When someone thinks “nook” you may think of a secluded corner. A nook is, therefore, a set-apart spot. It is somewhere prepared to take time out from what you might normally do. A “relaxing nook” has aesthetics which promise a calming place for the eyes to look at. This is Garden design at it’s best. Somewhere to help de-stress is a place you want to be.
Today will be a sharing of Evie’s garden from Magpie Haven. Evie’s garden is her passion. She is in her element when she can work towards making each spot an attractive part to observe. She loves to see it grow during her time off on busy days. She will often spend rest times watching birds cavort around when she feeds them. This can be magpies as well as other species being ever-present to get some food reward that she offers.
What it was like before the “relaxing” part took hold
This little front piece in Evie’s garden was sadly neglected. It lent itself to being overgrown. It also became a dropping off point. This was not a good look! It was towards the front of Evie’s farm entrance. A change was needed! She set about to change things. She did this by first taking away items that didn’t do justice to the spot’s possibilities. The picket fence was attractive. But one picket was missing and had to be located. The weeds held sway. This was both on the ground and in some vintage wheelbarrows.
Ideas were flying about. Ideas such as what could be used, placement, colors, and recycling of items. This spot would see change happen soon!
Doing some hard yards
Pebbles in another place in the garden needed re-location. Evie was worried about them being in the back garden. They could be tripped over when in walkways. So the pebbles it was decided would be moved to this troublesome spot. This spot after all needed rejuvenation. Evie was eager to move the pebbles. Even though she pulled a shoulder muscle she was determined that was where the pebbles would end up.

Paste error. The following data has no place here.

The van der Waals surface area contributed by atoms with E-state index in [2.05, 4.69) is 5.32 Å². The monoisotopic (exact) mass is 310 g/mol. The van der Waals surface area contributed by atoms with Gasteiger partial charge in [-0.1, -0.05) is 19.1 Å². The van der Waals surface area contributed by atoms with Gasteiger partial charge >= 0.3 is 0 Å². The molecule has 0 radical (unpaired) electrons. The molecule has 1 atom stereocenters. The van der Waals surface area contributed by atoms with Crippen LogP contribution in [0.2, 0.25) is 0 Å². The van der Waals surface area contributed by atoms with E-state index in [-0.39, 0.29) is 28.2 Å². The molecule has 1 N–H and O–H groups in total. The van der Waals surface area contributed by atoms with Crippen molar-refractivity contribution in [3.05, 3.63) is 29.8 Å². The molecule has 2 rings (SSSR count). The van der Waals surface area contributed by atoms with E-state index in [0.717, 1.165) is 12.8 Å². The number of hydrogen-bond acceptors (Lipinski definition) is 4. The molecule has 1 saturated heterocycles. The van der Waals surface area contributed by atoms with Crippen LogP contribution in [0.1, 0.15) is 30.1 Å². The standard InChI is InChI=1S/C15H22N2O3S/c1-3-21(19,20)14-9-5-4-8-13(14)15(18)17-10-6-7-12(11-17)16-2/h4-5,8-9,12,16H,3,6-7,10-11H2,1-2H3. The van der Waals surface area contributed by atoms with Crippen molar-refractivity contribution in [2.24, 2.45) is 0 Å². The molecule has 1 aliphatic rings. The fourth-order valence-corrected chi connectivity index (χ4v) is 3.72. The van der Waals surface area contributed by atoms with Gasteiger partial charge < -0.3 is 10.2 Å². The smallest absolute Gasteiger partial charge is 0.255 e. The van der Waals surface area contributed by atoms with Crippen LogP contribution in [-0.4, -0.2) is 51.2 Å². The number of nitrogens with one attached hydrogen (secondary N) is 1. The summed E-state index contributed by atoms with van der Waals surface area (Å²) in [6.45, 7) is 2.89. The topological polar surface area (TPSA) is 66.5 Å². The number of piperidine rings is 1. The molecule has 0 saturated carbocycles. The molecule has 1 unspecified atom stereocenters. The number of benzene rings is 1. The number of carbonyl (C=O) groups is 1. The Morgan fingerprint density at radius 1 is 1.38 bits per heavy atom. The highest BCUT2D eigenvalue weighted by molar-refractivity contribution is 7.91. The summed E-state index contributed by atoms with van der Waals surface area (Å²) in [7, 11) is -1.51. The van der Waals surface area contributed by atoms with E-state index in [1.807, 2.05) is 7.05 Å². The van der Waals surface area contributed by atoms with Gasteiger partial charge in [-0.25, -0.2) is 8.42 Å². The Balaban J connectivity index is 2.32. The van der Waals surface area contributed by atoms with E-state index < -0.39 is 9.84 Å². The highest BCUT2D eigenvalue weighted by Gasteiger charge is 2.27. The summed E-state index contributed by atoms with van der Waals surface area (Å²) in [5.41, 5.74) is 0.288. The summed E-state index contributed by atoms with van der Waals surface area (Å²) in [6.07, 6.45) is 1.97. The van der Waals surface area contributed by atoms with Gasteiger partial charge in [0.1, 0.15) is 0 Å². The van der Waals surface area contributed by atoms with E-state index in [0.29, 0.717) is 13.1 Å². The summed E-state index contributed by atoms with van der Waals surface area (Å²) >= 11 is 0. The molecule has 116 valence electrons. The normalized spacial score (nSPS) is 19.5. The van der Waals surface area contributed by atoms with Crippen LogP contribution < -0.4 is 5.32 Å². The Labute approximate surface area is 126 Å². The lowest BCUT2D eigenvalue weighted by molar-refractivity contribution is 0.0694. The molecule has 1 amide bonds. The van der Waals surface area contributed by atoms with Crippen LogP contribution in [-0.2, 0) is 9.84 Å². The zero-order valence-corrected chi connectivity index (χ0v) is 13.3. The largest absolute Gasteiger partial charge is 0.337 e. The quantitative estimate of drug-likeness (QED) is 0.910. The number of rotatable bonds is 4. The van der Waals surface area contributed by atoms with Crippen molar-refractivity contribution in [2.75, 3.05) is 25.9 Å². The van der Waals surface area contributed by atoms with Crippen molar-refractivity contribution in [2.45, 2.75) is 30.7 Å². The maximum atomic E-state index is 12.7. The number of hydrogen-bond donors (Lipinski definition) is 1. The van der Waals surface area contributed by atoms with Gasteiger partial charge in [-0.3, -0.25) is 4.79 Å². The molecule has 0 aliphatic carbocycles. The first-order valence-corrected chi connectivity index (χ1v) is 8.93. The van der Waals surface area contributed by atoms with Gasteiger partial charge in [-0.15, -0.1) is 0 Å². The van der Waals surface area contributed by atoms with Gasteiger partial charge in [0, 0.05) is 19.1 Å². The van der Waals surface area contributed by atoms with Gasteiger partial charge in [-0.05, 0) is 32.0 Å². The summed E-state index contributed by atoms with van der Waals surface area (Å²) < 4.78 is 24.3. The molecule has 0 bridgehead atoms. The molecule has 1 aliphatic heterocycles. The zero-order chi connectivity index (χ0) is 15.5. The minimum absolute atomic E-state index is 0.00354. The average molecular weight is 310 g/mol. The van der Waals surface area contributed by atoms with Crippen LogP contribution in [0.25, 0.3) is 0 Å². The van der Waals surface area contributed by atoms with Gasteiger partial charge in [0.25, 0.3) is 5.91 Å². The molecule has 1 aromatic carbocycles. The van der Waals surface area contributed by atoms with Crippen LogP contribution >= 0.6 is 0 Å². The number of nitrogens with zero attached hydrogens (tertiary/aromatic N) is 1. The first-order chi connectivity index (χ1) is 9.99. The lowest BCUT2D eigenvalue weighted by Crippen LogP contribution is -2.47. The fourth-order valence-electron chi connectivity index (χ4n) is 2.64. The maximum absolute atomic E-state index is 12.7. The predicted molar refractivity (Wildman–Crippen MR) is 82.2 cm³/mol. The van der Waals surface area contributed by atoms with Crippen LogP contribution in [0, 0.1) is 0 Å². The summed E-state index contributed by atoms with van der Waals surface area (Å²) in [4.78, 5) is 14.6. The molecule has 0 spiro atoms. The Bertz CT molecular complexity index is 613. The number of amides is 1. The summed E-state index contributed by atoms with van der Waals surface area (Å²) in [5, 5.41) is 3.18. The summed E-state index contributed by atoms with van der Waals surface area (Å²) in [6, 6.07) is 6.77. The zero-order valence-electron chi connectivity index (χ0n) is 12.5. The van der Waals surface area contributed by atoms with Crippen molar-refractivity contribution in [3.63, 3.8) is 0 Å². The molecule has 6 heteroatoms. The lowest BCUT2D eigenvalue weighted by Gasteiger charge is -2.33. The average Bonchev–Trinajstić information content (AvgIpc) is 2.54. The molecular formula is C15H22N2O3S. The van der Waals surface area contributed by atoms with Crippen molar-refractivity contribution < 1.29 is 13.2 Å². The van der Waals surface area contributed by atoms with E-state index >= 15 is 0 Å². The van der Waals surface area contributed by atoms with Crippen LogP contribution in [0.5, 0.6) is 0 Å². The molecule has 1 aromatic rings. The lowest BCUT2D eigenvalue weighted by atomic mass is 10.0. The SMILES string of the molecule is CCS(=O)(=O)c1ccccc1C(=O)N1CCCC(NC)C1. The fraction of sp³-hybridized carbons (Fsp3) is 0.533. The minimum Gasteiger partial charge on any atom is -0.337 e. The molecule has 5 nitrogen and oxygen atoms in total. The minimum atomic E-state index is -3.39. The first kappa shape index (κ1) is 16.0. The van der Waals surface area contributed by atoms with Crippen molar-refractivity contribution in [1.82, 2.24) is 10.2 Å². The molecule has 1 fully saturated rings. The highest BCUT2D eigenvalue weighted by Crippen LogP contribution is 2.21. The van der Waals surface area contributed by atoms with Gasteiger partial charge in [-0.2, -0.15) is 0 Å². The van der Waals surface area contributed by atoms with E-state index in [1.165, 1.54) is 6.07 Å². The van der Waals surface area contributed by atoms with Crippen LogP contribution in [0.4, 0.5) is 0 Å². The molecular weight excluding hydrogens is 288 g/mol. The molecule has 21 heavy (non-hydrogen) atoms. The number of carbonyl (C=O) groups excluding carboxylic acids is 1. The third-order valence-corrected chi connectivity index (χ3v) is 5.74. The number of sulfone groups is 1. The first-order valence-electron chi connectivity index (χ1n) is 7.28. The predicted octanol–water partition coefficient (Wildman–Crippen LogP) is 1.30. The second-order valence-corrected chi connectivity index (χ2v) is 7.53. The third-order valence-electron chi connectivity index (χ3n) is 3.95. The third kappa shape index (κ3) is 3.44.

Bigger rocks (from her land) were chosen for the border. She also organized a covering underneath (old carpet underlay and some lino) to stop weeds growing through the pebbles. Recycling was often the order of the day where Evie’s gardening decisions were concerned.
Arranging garden decor
A basic color for the relaxing nook was to be ocha and brownish (at least at first go). Two wheelbarrows previously filled with weeds were to stay as well as a vintage milk container. Extras that were added in were a white cane chair, 3 clay items – (a drain pipe with holes, an urn hung on the fence and a pot just beside). There were also pot plants, a tree stump for future “cuppas”, some romantic cushions with frills.
Final notes on Evie’s Relaxing Nook
It doesn’t take a great deal of time to re-arrange a neglected spot. Any spot can soon be something that will flourish and look beautiful. Evie sat down in the nook with a cuppa on the afternoon that her spot was finished. This was just the start since she had more garden plans in mind. There would be new flowering pots to be arranged and a lime tree to be planted in behind the picket fence. Also, alyssum to be grown in the bricks which had holes and flat pieces of rock set out as a kind of stepping stone to “relax” in this spot. Plus Evie looked forward to flower seeds sprouting from within the vintage wheelbarrows.